In Fig. 8 we show the quantity , obtained with a numerical integration of eq. (22), compared with data from the NIST Database at energies from 1 keV to 10 GeV. We also show the fit adopted by Takayanagi (1973) in a limited range of energies and the results of Cravens & Dalgarno (1978). As one can see, except for energies higher than  MeV, where the NIST data do not include energy losses by pion production, the agreement between our results and the NIST data is very good.

6.2 Energy loss of electrons colliding with H

To determine the electron energy loss function we have adopted the results of Dalgarno et al. (1999) for and those of Cravens, Victor & Dalgarno (1975) for  keV. For higher energies, , we have adopted the loss function for electron-H collisions from the NIST Database multiplied by a factor of 2. The resulting energy loss function is also shown in Fig. 7. The first peak in is due to the excitation of vibrational levels, the second to the excitation of the electronic levels and ionization, while at higher energies the energy loss function is dominated by bremßtrahlung. As in the case of CR protons, we can neglect the contribution of Coulomb interactions for electrons at energies above  eV. In Fig. 8, we show the range for electrons in H, obtained as in the case of CR protons, compared with data from the NIST Database for .

Figure 7: Energy loss functions and for electrons and protons colliding with H (solid curves), compared with NIST data (circles); dashed curves show Coulomb losses for a fractional electron abundance ; dash-dotted curves labelled with represent the energy loss by pion production computed following Schlickeiser (2002); dotted curves show the results by Phelps (1990) and Dalgarno et al. (1999) for –H and –H, respectively.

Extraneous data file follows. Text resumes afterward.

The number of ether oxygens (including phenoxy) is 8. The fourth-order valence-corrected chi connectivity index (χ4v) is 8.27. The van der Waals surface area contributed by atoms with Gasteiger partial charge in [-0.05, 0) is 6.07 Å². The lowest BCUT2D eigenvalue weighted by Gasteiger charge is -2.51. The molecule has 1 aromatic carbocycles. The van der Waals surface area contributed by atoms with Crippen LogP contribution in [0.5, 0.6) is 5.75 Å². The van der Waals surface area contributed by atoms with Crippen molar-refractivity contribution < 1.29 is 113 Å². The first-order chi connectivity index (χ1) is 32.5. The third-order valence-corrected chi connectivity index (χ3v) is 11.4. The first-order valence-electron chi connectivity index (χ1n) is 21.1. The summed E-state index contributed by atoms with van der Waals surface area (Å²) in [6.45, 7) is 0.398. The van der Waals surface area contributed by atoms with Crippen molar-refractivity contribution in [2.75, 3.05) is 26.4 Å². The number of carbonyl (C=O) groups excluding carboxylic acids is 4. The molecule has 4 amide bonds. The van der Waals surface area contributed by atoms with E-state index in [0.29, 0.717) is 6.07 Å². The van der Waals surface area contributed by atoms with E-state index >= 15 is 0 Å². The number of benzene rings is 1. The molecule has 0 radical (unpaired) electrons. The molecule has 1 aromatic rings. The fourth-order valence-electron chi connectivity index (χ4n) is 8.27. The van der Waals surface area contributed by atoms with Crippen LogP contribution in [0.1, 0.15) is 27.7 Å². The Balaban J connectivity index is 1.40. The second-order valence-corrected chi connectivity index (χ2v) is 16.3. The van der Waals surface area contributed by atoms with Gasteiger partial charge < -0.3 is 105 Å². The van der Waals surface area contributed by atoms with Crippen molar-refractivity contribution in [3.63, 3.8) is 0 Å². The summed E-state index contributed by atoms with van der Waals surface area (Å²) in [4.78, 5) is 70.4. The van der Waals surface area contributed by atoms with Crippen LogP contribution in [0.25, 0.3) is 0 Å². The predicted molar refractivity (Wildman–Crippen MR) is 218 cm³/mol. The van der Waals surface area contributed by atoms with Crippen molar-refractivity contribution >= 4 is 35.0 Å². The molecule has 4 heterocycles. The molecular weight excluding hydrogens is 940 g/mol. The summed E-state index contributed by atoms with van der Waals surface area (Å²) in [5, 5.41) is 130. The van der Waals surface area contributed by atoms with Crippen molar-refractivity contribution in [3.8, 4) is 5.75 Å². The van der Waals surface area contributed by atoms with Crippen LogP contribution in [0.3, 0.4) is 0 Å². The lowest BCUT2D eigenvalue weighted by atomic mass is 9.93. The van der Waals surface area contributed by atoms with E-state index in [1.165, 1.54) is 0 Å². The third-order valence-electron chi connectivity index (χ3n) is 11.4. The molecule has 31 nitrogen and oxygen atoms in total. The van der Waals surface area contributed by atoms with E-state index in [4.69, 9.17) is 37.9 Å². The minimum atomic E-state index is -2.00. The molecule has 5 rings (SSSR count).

Figure 8: Range and for electrons and protons colliding with H (solid curves), compared with NIST data (circles) and the results of Cravens & Dalgarno (1978, squares); the dashed curve shows the fit by Takayanagi (1973)

.

7 CR ionization rate in diffuse and dense clouds

To compute the CR ionization rate in the ISM as a function of the column density of traversed matter, we follow the method of Takayanagi (1973). First, varying and from 0.1 eV to 100 GeV, we determine the column density from the difference between and . Second, tracing the level contours of the surface at different values of , we obtain the relation between the energy of the incident CR particle, , and the residual energy , when the particle has covered a path inside the cloud corresponding to a given value of the column density. We then fit the resulting vs. relation at fixed with the expression